Craig shares how people all over the world are looking to companies to provide immediate and long term relief after a disaster. Companies that don't will face their own disaster in public relations and loss of consumer confidence and trust.
We also talk with Craig about how cause marketers can better prepare businesses for a post-disaster response that is timely, significant and fair.
Were company responses to the Yarnell wildfire deaths, Boston bombings and even to the current flooding in Colorado tragic or triumphant? Tune in now to find out!
I will never forget 9/11. I will never forget the people we lost on 9/11. I will never forget the people who died after 9/11 because of 9/11.
In the past 12 years there hasn't been a lot of cause marketing connected with September 11th. Maybe that's a good thing. But, according to Cone's Craig Bida, there's no reason why cause marketing can't be done well on 9/11. Craig's 2011 article in CommPro.biz on the tenth anniversary of the tragedy has some good and bad examples of 9/11 cause marketing.
Craig also offers five fundamental principles of cause branding that are particularly relevant for companies considering any 9/11-related promotion.
Another issue we should weigh on this day is how money is raised and dispersed to victims and their families after a tragedy or disaster. Over 3,000 people died on 9/11 and $7 billion dollars was distributed to families in the aftermath. Much of this money came from Americans who felt the only way they could help was to give money.
Likewise, after the Boston Bombings, tens of millions was raised for the victims.
Ken Feinberg oversaw the distribution of funds in both New York and Boston. I remember reading that he said a woman whose child died in the 1995 Oklahoma City bombing wrote a letter asking him where her check was.
Was her lost nor worthy of of our generosity?
We need a better way of collecting and distributing funds after a tragedy or disaster. As I recently wrote, the next tragedy is right around the corner. How deep the pain is, and how long it will last will be largely up to us.
In today's episode of CauseTalk Radio, Megan and I talk to Craig Bida, Executive Vice President of Cause Branding at Cone, on lessons learned in 2012, and how cause marketers should adjust their course in 2013. We share some of our favorite programs from last year and Craig looks ahead with his 5 Anti-Trends for 2013.
If you want to hear from a razor sharp leader in the field who wisely avoided the spiked egg nog over the holidays and instead focused on peering into the future of cause marketing, you should resolve to listen to this episode! We promise you'll feel better and more alive than our producer Pete Wright and Ted Strand, Megan's husband, felt after eating this bacon bomb!
In today's episode, we chat with Craig Bida, Executive Vice President, Cause Branding and Nonprofit Marketing at Cone Communications, to discover - once and for all - what the difference is between corporate social responsibility (CSR), cause marketing and cause branding. Don't know the difference yourself? Today's show's a must-listen. Craig's background in consumer products at P&G frames the conversation and we take a deep dive into the evolution of this field of doing well by doing good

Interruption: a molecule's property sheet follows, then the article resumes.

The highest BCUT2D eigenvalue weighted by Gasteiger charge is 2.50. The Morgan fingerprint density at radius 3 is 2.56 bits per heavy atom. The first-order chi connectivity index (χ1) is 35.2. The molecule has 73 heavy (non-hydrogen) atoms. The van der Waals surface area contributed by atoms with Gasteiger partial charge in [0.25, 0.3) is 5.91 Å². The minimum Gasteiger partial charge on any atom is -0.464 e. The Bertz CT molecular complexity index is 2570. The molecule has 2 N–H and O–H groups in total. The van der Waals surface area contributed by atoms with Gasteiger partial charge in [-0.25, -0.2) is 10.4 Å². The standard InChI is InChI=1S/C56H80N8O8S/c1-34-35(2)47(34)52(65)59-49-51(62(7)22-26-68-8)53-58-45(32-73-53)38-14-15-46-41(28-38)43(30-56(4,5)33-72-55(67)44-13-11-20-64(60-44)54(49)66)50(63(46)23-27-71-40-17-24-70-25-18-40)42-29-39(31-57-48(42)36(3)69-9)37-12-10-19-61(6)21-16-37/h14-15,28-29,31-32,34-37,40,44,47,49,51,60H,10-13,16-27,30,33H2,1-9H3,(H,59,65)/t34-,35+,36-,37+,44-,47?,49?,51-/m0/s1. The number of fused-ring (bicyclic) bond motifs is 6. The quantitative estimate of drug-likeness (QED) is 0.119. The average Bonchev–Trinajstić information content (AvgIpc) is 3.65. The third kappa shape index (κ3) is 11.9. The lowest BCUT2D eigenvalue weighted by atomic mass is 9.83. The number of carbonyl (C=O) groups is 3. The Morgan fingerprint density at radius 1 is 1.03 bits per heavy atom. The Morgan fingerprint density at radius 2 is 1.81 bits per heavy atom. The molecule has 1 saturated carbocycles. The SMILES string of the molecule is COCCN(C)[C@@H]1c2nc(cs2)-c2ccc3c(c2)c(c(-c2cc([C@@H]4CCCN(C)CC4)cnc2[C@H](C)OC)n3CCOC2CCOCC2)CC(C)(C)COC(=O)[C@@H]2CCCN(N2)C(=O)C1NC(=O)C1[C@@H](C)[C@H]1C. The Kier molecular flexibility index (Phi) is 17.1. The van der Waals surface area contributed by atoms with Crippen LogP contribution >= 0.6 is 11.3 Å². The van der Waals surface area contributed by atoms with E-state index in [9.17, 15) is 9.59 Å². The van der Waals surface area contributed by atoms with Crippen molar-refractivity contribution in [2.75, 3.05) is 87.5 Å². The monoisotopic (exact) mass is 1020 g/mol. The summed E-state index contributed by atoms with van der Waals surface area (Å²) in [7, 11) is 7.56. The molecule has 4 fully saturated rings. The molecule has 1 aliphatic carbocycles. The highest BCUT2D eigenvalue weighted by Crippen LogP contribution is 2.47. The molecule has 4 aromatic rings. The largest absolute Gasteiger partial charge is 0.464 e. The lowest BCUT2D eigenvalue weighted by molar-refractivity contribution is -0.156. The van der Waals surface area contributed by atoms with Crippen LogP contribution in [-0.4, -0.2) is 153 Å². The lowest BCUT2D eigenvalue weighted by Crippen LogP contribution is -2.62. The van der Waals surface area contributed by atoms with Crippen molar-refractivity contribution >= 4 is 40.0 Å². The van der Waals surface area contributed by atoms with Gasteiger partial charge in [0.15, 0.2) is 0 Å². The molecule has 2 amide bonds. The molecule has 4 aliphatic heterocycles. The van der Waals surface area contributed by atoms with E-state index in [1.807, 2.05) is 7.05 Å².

I generally don’t recommend QR codes for web pages. You might as well use a plain old hyperlink. But if you’re planning to listen to CauseTalk Radio on the go, scan the above code with your mobile device and you’ll always have a direct link to our podcasts on iTunes.
Craig's Company: Cone Communcations
Happy Fourth of July! I'm celebrating the day with these three cause marketing promotions that support our troops - a great cause to support on the day we celebrate freedom. I didn't find these promotions. I asked you to send me your examples of Indendence Day cause marketing and you responded!
These three were the best.
In first place, Joey Leslie in San Luis Obiscpo, California sent me this promotion from Which Wich Superior Sandwiches. Which Wich will be filling the decorated bags with treats for troops overseas. This is a great example of cause marketing and shows that ANY company can find a creative way to support a cause.
Congrats to Joey Leslie and Which Wich! Joey will be receiving a copy of my new book Cause Marketing for Dummies. Which Wich will be featured in the second edition of Cause Marketing for Dummies in the chapter Top 10 Cause Marketing Promotions We Wish We Could Take Credit For.
In second place, Colleen Cronin of South Boston who's a huge fan of Great American Cookies, shared this promotion with me. When you buy the "Uncle Sam Hat" or "US Flag", GAC will donate $2 to the Yellow Ribbon Fund, a nonprofit committed to helping injured troops and their families.
This promotion kicks off TODAY and runs through September 16th!
This program is a model example of a purchase-triggered cause marketing program. A cookie purchase triggers a $2 donation to the Yellow Ribbon Fund. While Great American Cookies, not the consumer, ultimately makes the donation, the company hopes the program will make cookie sales rise, which in turn increases the donation to the fund. It's a win for the company, for the cause and for consumers.
In third place is Chris Mann, a cause marketer at Boston's Cone Communications. who pointed me to a client promotion involving Budweiser and Folds of Honor Foundation. FHF supports the families of fallen soldiers with scholarships and other kinds of assistance. Budweiser cans will display the flag this summer, and for every case sold, Budweiser will donate five cents to Folds of Honor. This ain't no tin can promotion. Budweiser's goal is to raise $2 million for Folds of Honor.
Congrats to Joey, Colleen and Chris for great submissions!